On Tuesday, the world let out a sigh of relief when former officer Derek Chauvin was found guilty of murdering George Floyd nearly a year ago. It seemed like everyone was waiting with clenched jaws, holding their breath as they questioned if the US justice system was going to prove, once again, unable to recognize and protect the sanctity of Black life.
But the moment of relief would be fleeting as news broke that an Ohio officer had fatally shot Ma’Khia Bryant, a Black teenager, about 30 minutes before the verdict was delivered in Chauvin’s trial.
Details of the Ohio shooting are still emerging. According to police officials and bodycam footage shared with the public, the teenager was holding a knife and charged two other females.
But many are openly questioning why this young teenager could not have been subdued with nonlethal force.
Both cases keep at the forefront the conversation of how police officers routinely fail to deescalate a situation when it comes to interactions with Black and brown communities. The incident in Ohio serves as a reminder that the verdict in Minneapolis was only a small victory in a very large battle to transform the role, purpose and impact of law enforcement in Black America.
It seems that local and state governments care more about property, building and money than people of color.
We need only to point to the outpouring of state and local resources to prevent violence in the event that Chauvin was acquitted. Imagine if the same level of care that Minneapolis officials and law enforcement agencies took in turning the Twin Cities into a military encampment had been directed toward investing in Black communities?
If Minneapolis — but really the whole country — redirected its resources toward properly training officers (and holding them accountable when they are in the wrong) so that people who looked like Philando Castile, George Floyd and Daunte Wright wouldn’t have to worry, they would not have to spend millions of dollars in an effort to uphold peace without justice.
Congresswoman Maxine Waters, in a show of solidarity with grassroots activists, said as much when she urged protesters to embrace the politics of confrontation if the jury returned with a not guilty verdict. “We’ve got to stay on the street and demand justice,” explained the California member of the House who is known as a fierce and formidable social justice advocate.
Critics reacting to Waters’ support of street demonstrations for Black citizenship and dignity have willfully reinterpreted her words as advocating violence. The same members of the GOP who walked back their criticism against former President Donald Trump’s role in inciting insurrection and spreading lies about election fraud are now pillorying Waters.
The criticism against her bumps into a long and uncomfortable history of trying to silence, censor and harass outspoken Black women civil rights activists. Voting rights activist Fannie Lou Hamer faced death threats, physical violence from law enforcement and unspeakable forms of harassment during the 1960s and 1970s. Brooklyn Congresswoman Shirley Chisholm turned a longshot 1972 candidacy for the Democratic Party’s presidential nomination into a generational defining run for political dignity and personal respect, bravely withstanding criticism that attacked her as unqualified because of race and gender.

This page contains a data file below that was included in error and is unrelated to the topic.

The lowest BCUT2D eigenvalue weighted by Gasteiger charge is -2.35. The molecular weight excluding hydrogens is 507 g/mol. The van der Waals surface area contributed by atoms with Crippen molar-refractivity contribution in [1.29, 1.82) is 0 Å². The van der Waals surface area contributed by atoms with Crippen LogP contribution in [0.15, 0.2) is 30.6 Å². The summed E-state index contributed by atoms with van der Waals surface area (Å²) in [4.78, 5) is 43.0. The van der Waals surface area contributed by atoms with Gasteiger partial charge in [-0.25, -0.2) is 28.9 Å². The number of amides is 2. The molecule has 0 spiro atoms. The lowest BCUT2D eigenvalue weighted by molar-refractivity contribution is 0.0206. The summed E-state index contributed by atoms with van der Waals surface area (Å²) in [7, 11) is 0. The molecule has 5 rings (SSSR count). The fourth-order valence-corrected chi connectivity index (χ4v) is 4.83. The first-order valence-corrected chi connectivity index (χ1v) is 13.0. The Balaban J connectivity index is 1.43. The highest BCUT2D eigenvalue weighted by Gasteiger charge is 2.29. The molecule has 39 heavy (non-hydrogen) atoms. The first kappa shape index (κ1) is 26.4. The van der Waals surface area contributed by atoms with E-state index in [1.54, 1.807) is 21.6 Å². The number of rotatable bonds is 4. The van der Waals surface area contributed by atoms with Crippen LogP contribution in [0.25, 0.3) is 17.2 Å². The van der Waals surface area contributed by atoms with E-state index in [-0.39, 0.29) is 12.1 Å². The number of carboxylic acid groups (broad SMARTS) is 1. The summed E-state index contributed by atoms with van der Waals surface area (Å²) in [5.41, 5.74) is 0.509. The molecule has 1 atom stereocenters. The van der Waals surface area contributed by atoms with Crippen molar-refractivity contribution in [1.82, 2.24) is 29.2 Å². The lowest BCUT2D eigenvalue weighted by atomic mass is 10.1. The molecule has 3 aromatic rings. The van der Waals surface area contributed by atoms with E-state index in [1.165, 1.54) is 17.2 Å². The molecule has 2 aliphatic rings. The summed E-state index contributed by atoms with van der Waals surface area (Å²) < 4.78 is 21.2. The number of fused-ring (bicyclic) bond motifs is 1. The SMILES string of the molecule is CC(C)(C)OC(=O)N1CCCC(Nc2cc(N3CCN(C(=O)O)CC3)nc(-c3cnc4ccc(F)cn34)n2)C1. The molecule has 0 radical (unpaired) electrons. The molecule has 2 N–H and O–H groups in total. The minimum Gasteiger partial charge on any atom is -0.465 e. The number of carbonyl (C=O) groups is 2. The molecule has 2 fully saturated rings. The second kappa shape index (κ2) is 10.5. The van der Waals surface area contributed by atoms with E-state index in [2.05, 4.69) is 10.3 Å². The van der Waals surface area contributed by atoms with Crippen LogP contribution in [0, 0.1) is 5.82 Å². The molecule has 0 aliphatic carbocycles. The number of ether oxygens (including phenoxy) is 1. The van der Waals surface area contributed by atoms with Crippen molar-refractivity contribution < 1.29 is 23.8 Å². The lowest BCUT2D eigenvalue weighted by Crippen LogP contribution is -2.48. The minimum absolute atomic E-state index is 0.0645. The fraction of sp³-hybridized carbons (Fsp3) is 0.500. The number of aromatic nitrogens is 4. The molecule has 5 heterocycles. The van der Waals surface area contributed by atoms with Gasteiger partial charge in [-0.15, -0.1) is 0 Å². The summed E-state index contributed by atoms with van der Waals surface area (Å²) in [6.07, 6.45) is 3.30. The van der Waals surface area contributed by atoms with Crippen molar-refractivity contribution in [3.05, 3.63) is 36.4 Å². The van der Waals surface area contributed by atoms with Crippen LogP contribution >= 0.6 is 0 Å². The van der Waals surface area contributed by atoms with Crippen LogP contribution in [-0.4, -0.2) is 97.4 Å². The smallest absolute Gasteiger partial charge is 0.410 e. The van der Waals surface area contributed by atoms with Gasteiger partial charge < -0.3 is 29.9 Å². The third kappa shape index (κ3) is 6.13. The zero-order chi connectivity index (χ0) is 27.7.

In our own time, Stacey Abrams, a former Georgia gubernatorial candidate and state legislator who helped successfully organize a voter registration drive that enabled Democrats to recapture the Senate, received unwarranted criticism when she suggested then-presidential candidate Joe Biden should choose a Black woman as his running mate, a position she was eminently qualified for. Kamala Harris, the first Black and Asian woman vice president of the United States, has faced a heightened level of scorn and ridicule.
Black women are the most reliable Democratic voters in America and are, with the election of Harris and the power broking of Abrams, beginning to receive their just rewards on a national level.
Congresswoman Waters, who represents a district that includes South Central Los Angeles, is a long marcher in the struggle for Black freedom, one who, as my Black church folk are fond of saying, “came early and stayed late.”
Rep. Waters’ statement did not call for violence. It merely acknowledged one aspect of American history that many wish to ignore. Conventional politics, such as voting, lobbying and crafting legislation, while important and necessary, are incomplete without the application of political pressure. Black folks whose families are under siege by law enforcement, face structural violence, high rates of unemployment and illness and live in racially segregated neighborhoods do not have lobbyists. They express their displeasure in the streets.
Last year’s George Floyd protests, which proved to be the largest social justice movement in American history, amplifies this point.
Before more than 15 million Americans took to the streets to demand change, efforts to abolish prison, end punishment and reimagine public safety were nowhere on the national political agenda.
Since then, we have had a robust debate on “defunding the police,” educated the nation on the pitfalls of “qualified immunity” for police officers and challenged the stranglehold that police unions have in preventing the systemic change required to fix these problems.
In the meantime, Black people continue to be shot, to be brutalized and to die at the hands of the police. Rep. Maxine Waters’ supposed words of fire are, in reality, an observation of the necessity to continue the fight for racial justice. She calls upon this nation to devote resources, energy and innovation to protecting Black lives in Minneapolis and across the country.